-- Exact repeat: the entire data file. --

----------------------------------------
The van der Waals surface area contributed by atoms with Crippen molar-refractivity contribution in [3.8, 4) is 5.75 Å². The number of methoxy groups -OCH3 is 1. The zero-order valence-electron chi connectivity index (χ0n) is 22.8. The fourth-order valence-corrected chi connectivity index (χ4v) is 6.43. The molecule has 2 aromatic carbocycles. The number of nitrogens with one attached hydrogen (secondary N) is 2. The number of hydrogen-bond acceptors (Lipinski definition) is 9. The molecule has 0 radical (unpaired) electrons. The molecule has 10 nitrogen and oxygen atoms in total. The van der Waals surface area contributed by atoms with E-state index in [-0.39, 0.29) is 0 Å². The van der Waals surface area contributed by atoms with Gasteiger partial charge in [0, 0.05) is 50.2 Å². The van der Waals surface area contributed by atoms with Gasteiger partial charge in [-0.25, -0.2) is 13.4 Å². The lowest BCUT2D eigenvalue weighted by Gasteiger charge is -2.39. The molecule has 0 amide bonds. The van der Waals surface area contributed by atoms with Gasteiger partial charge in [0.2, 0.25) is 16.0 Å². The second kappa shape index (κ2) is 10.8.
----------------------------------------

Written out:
The van der Waals surface area contributed by atoms with Crippen molar-refractivity contribution in [3.8, 4) is 5.75 Å². The number of methoxy groups -OCH3 is 1. The zero-order valence-electron chi connectivity index (χ0n) is 22.8. The fourth-order valence-corrected chi connectivity index (χ4v) is 6.43. The molecule has 2 aromatic carbocycles. The number of nitrogens with one attached hydrogen (secondary N) is 2. The number of hydrogen-bond acceptors (Lipinski definition) is 9. The molecule has 0 radical (unpaired) electrons. The molecule has 10 nitrogen and oxygen atoms in total. The van der Waals surface area contributed by atoms with E-state index in [-0.39, 0.29) is 0 Å². The van der Waals surface area contributed by atoms with Gasteiger partial charge in [0, 0.05) is 50.2 Å². The van der Waals surface area contributed by atoms with Gasteiger partial charge in [-0.25, -0.2) is 13.4 Å². The lowest BCUT2D eigenvalue weighted by Gasteiger charge is -2.39. The molecule has 0 amide bonds. The van der Waals surface area contributed by atoms with Gasteiger partial charge in [0.2, 0.25) is 16.0 Å². The second kappa shape index (κ2) is 10.8.